As a man, there is every sign that he had an extremely tidy mind. His music was incredibly popular in the Victorian era, and he befriended the Queen and Prince Albert during his long stay in England (they all spoke German as their native language). Some of his works have become quite hackneyed like the Wedding March played at most people’s weddings as a final voluntary. The Christmas carol Hark the Herald Angels Sing is sung to a tune called Mendelssohn, and written by him. Though he was a Protestant, as a son of a convert from Judaism, he wrote the magnificent Lauda Sion.

Like many Romantics, Mendelssohn travelled. He particularly loved Scotland. The Hebrides Overture is so evocative of the rough sea and the battered harshness of Fingal’s Cave. One day, I’ll take a boat up there, but the conditions are very difficult… We have the roles of nature, the imaginations and the melancholic yearning for the things of God.

Mendelssohn was no mere dreamer. He worked incredibly hard as a composer and music teacher. He was said to have had a quick temper and was certainly less placid than the impression we get from his portraits. Mendelssohn once described death in a letter as a place “where it is to be hoped there is still music, but no more sorrow or partings“. I entirely share that view.

I encourage my readers to discover this fine music, the less known as well as the old favourites.

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5 Responses to Mendelssohn

  1. warwickensis says:

    Here is my school’s version performed a few years back. I’m the screechy alto! 🙂

  2. David Llewellyn Dodds says:

    Thank you for this – it is good to hear a more knowledgeable musician than myself talk about some unfamiliar Mendelssohn (and Bach influences in more familiar works)! I learned ‘If with all your hearts’ as a choirboy – probably about the same time as I was first reading Holmes and Watson discussing one or another of the Songs without Words – and then, one of my first LPs (a birthday present from a cousin, I think) had the Scottish symphony on one side (and Schubert’s unfinished on the other) – marvellous!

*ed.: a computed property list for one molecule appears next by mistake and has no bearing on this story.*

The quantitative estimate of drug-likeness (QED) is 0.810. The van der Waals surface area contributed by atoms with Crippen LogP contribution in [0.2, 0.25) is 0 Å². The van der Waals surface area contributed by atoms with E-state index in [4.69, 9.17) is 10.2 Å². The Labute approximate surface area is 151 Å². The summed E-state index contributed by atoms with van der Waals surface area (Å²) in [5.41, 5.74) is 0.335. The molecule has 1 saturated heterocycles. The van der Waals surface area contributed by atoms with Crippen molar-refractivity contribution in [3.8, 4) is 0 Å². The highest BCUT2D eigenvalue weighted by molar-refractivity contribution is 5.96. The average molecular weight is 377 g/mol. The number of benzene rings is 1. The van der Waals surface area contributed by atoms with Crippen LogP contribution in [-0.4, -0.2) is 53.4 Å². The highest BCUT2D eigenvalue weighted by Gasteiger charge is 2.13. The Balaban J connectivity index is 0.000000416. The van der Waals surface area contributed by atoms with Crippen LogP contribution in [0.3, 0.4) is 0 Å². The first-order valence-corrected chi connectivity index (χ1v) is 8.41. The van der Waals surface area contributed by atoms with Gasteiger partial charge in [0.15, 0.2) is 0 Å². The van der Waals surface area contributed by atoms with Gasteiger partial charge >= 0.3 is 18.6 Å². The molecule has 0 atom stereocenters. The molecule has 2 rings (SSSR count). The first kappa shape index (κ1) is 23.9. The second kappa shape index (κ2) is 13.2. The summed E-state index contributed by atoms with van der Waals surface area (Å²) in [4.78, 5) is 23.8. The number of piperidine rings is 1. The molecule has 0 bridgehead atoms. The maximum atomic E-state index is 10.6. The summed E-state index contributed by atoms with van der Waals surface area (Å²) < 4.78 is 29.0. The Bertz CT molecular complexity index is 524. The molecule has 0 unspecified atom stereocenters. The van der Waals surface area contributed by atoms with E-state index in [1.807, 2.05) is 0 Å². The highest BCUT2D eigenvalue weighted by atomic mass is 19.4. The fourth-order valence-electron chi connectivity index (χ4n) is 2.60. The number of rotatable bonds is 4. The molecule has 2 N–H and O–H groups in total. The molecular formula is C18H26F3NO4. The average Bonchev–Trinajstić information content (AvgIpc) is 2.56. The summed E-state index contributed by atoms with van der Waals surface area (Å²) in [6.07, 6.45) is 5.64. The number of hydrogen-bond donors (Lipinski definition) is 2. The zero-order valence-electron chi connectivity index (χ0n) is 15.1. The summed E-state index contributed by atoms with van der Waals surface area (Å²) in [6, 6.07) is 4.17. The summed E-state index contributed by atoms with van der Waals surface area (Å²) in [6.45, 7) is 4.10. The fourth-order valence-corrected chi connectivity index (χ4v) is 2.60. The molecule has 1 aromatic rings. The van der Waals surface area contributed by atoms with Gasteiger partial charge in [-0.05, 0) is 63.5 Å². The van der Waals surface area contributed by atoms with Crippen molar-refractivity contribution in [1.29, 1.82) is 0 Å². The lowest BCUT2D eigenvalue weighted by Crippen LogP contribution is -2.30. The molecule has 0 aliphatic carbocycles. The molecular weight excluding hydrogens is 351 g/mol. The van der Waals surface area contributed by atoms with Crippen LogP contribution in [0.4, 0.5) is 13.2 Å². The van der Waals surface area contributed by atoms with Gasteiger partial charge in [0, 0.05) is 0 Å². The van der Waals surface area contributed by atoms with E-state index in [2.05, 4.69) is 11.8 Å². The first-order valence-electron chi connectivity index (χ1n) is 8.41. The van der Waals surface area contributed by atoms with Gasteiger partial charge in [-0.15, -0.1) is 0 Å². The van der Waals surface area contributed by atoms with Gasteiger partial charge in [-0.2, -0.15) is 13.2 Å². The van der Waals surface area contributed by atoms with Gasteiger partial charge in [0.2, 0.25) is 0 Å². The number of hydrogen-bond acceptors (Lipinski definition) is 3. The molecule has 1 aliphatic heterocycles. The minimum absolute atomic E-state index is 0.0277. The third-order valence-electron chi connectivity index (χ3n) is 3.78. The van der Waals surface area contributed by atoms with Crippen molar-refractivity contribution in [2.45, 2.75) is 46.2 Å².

I’ve now had the delight of choral singing in Elijah and St. Paul (strictly, Elias and Paulus: we sang the German text – an interesting continuity in the oratorio world – the Germans – including Mozart – got interested in Handel – Haydn’s Creation/Schöpfung was first published with both German and English text for wider convenience – and better sales) – and the Lobgezang (sym. no. 2).

    And, in the glory days of a Dutch chemists/drugstore chain working together with Brilliant Classics and promoting lots of interesting CDs at about a euro each, I got to know the 12 early string symphonies (written at age 12!), all the Lieder ohne Wörter, and a splendid collection of sacred choral works on 8 CDs by Nicol Matt conducting the Chamber Choir of Europe (with the Württembergische Philharmonie Reutlingen).

    But now, to go looking for organ works…!

  3. David Llewellyn Dodds says:

    When my friend, Dan Vincent, and I as students were sort of following Johnson and Boswell’s western journey, we managed to get some kind of hired boat (tour? – I don’t remember it being either crowded or very expensive) to Fingal’s cave: it was very impressive, and delightful (and not too dangerous, scrambling around).